Homily by Fr. Michael Casagram – 2/24/18 – Love Your Enemies

+LOVE YOUR ENEMIES                                                    7th Sunday (C) 2019

Jesus calling us to love our enemies, to do good to those who hate us are some of the most revolutionary words of all time. He is inviting us to enter into God’s very own loving mercy toward all people. All our human calculations fail in the face of who God is for us and how we are to be toward one another.

To claim to be Christian and yet hold hatred in our hearts is hypocrisy, to live contrary to the faith we profess but we all know how easy it is to hold resentment or hurt toward those who have harmed us in the past. The story of David with King Saul is so revealing of the mind of God. Saul was seeking to kill him and it is easy for us to identify with the suggestion of Abishai that David allow him to pin Saul to ground with one thrust of the spear but David forbids him knowing that Saul is God’s anointed.

There is the earthly and the heavenly in each of us as human beings. The first Adam in us is a living being, the second Adam a life giving spirit as St Paul speaks of in his letter to the Corinthians. Through our baptism we are all destined to bear the image of our heavenly Adam, the Christ. Are we ready to carry about with us at all times this consciousness of the heavenly Adam, the living and active Word of God? This is what gives meaning and daily happiness to our lives as Christians.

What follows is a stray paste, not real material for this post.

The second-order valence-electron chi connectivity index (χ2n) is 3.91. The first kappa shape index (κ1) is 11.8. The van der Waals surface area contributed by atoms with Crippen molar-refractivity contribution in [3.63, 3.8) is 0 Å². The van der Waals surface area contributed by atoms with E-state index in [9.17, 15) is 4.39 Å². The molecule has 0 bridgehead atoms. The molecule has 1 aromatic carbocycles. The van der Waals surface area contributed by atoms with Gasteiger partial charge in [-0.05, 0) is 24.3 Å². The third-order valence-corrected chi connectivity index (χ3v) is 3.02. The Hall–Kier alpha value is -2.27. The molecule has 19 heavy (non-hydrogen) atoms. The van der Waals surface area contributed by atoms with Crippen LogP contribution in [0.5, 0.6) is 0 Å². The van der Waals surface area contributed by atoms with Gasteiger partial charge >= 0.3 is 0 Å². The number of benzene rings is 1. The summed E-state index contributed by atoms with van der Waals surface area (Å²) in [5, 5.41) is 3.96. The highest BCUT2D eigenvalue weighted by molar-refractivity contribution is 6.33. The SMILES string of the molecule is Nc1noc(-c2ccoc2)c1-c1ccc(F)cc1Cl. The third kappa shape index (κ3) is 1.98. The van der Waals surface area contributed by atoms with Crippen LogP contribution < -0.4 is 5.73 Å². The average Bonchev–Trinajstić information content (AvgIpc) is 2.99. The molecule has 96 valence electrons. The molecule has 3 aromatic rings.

What a world we would be living in if only we as Christians put into practice what Jesus is asking of us in our gospel today. It means loving at all times, especially when the earthly person in us is inclined to become defensive or full of ill feeling toward others. It means giving without hope of being repaid, of becoming generous at all times with what we have received. We look for spiritual transformation in our lives and Jesus shows us how to arrive there quickly. For to love our enemies and do good to them completely changes our lives into living images of God’s own inner Trinitarian life. We become as Jesus tells us, God’s very own Children.

To do all that is being asked of us is way beyond our own powers. We cannot begin to forgive, to show mercy, to give, to love as Jesus is asking us to do by our own efforts and exertion. But it all becomes possible through the working of grace. Humbly knowing our weakness and relying on the gift of Divine help, we are made into a new creation after God’s own image and likeness.

The Eucharist we take and break at this Altar is the very Body and Blood of the living Christ. It is His living presence in us that allows us to accomplish all that is being asked of us in today’s gospel. He wants nothing so much as to feed us with His own Divine life so that it is no longer we that live but the Christ living in us. What we receive in our hand or on our tongue is what we become. We have only to know our need and let this life come to maturity in us.